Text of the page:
NOAAH @ 25 Years

NOAAH Co-Founder Michael Kelly

“The end is reconciliation: the end is redemption: the end is the creation of the beloved community.” -Dr. Martin Luther King Jr., December 3, 1956

A day on, not a day off. A workday set aside to form an organization dedicated to creating a beloved community recognizing the symbiotic interconnection of all people. Remembering Martin Luther King Jr. Day 25 years ago in New Orleans, Louisiana.

After months of planning, people of all colors from across the country gathered to discuss the vision, the mission, and the structure of an organization dedicated to the preservation and production of affordable and public housing, and to recognize that our individual well-being was inextricably linked to the wellbeing of others, particularly the poor, elderly, and disadvantaged. 

This National Day of Service and remembrance of MLK was the official birthday of NOAAH, but its conception was years in the making. Those of us who work to provide a home for low-income families across the country ached to find a ‘home’ for ourselves. An organization that recognized our needs and nurtured our professional and personal development. Our people need to be able to care for themselves if they are expected to care for others.

For decades, public and assisted housing agencies nationwide were managed by white leadership even though people of color occupied the housing. With the advent of innovative strategies and tools available to create and preserve housing affordability there came the need and opportunity to nurture industry leaders.

In 1995, the HUD inspector general’s office singled out for audit three Black-led public housing agencies in cities with Black mayors out of the hundreds of housing authorities across the United States. We had to ask, “What’s up with that?” 

Although we believed for years that we should have a central organizational home, it was this action by HUD that led the birth of this group.

In the packed New Orleans hotel ballroom, the guiding principles of NOAAH were forged: Social Justice Advocacy, Leadership Development, Community Engagement, and Fellowship. Apropos to the tradition of people of color, we recognized the accomplishments of those who came before us. The elders in the room were given audience to provide their vision and to articulate the challenge and opportunity before us. Heroic individuals stepped up to provide valuable legal work and others rose to offer critical financial assistance. NOAAH was born.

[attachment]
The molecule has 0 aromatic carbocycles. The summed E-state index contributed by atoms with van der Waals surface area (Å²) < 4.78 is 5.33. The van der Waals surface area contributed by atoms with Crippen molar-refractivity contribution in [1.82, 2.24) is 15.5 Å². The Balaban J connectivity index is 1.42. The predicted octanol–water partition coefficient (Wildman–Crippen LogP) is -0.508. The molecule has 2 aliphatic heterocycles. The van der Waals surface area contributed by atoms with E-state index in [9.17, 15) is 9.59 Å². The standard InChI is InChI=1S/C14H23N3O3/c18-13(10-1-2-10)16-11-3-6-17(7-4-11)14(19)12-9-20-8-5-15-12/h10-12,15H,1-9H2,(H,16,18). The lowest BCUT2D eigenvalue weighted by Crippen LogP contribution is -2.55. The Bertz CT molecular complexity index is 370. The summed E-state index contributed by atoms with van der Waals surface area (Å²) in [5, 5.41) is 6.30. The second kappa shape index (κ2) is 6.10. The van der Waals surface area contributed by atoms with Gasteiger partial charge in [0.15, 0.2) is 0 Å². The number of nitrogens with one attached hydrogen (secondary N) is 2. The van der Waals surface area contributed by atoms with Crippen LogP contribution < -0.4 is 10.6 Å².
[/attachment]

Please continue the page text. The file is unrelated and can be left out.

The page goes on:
Little did any of us know that the vision created that day would so quickly become incarnate. 

NOAAH leaders quickly became advisors to members of the Congressional Black Caucus on housing issues and policy.  NOAAH participated in the HUD negotiations to change the public housing funding system and was instrumental in guaranteeing a higher percentage of funds for resident empowerment and employment.

NOAAH sought out and encouraged talented young men and women that worked in public and nonprofit agencies to participate in regular membership meetings. Through this interaction and accessibility, many of these young people developed their skills and are now leading agencies and organizations across the country.

NOAAH commemorated outstanding public housing administrators and recognized their contributions to the industry.

NOAAH became the mechanism for public housing resident leaders from across the country to gather from and strengthen each other under the model of “iron sharpening iron.”

NOAAH provided forums for meaningful engagement between City leaders and the communities during times of crisis.

Working for the interest of the poor, underserved, and under-represented communities is a challenging and thankless job. Having an organization that understands these difficulties and provides support, resources, and professional and
personal encouragement is invaluable.

These are just a few of the innumerable examples of how our members embody these values. We continue to strive for excellence in our work and in the future of affordable housing for people of all colors.

I remember that MLK Day 25 years ago. I also remember the laughter, the excitement, and the joy that filled that New Orleans hotel ballroom that soon became the National Organization of African Americans in Housing- our home and our beloved community.

Michael Kelly
Co- Founder, NOAAH

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